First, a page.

i.e., to avoid crystal formation, until SS ratios of approximately 10.
Conclusions: Relative CaOx SS and the concentration
ratio of calcium to oxalate are important determinanting factors of crystal
morphology. Non-dialyzable urinary proteins can act as inhibitors and
influence the structure of formed crystals. Additional studies from patients
with kidney stones are needed in order to establish whether crystal size
and habit distribution are different from crystals in normal urine.
words: urolithiasis; crystallization; calcium oxalate
Int Braz J Urol. 2004; 30: 205-9
the process of water conservation, kidneys supersaturate urine (1). Supersaturation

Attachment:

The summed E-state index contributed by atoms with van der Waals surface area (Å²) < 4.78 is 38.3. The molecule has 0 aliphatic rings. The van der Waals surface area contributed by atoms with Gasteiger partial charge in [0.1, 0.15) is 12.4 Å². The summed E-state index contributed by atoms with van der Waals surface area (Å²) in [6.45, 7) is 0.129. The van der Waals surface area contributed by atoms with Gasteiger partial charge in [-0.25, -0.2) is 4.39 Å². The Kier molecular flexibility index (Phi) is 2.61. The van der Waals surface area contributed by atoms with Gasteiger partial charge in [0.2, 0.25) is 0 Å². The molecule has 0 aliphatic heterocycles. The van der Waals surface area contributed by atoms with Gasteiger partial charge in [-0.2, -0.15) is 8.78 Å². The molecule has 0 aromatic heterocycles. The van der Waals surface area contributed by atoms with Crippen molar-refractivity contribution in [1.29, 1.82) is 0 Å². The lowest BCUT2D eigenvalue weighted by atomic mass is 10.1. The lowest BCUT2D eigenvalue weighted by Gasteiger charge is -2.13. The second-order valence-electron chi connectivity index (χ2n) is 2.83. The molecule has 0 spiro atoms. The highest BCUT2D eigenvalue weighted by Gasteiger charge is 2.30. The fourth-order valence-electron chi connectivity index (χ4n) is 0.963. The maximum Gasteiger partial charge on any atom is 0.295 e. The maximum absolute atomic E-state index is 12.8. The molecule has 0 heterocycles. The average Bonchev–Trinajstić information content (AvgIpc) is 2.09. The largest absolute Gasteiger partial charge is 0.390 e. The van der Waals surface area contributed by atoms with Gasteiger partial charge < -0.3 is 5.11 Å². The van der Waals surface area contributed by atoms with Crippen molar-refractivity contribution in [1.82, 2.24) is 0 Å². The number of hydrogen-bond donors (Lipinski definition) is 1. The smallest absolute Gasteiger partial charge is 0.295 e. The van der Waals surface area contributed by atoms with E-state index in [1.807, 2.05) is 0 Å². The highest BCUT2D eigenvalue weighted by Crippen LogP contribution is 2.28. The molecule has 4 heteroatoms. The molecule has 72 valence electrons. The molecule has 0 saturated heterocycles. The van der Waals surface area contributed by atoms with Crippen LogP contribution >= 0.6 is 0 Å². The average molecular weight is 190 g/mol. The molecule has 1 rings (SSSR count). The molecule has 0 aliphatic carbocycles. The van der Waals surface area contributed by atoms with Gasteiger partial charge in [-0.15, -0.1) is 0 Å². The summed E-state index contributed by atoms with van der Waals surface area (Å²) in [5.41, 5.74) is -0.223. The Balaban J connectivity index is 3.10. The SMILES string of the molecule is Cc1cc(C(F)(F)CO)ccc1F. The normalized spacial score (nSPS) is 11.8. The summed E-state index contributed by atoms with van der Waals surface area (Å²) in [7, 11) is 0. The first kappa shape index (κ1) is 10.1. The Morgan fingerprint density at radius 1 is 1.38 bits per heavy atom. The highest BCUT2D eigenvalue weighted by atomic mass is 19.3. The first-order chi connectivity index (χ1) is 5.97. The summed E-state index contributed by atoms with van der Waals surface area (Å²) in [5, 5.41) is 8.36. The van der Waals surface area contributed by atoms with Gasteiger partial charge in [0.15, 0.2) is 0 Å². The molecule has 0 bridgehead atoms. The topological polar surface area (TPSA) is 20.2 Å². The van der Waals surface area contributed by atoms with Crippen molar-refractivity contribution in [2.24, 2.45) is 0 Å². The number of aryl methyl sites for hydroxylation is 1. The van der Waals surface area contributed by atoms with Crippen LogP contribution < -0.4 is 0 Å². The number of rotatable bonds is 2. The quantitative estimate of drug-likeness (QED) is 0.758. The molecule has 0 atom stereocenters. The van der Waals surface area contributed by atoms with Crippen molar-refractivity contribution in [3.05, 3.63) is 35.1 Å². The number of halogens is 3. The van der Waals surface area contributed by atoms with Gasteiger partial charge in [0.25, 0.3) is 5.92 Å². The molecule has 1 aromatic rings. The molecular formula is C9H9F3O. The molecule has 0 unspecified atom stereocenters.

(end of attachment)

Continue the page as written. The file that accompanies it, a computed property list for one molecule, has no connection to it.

(SS) in relation calcium oxalate and phosphate salts is the driving force
for crystallization in solutions like urine, which means that it will
contain crystals that are formed spontaneously. If inhibitors of crystal
formation were not able to act and control their size, the final result
will be nephrolithiasis and/or nephrocalcinosis (2,3).
The understanding of crystalluria requires
some knowledge of crystal nucleation, growth and aggregation, all of which
depend greatly on solution concentration. Both the monohydrate and dihydrate
species of calcium oxalate (CaOx) crystals are present in kidney stones
(4). It has been proposed that crystalluria may be predictive of a nephrolithogenic
tendency (5). Also, crystalluria with oxalate crystal volume measurement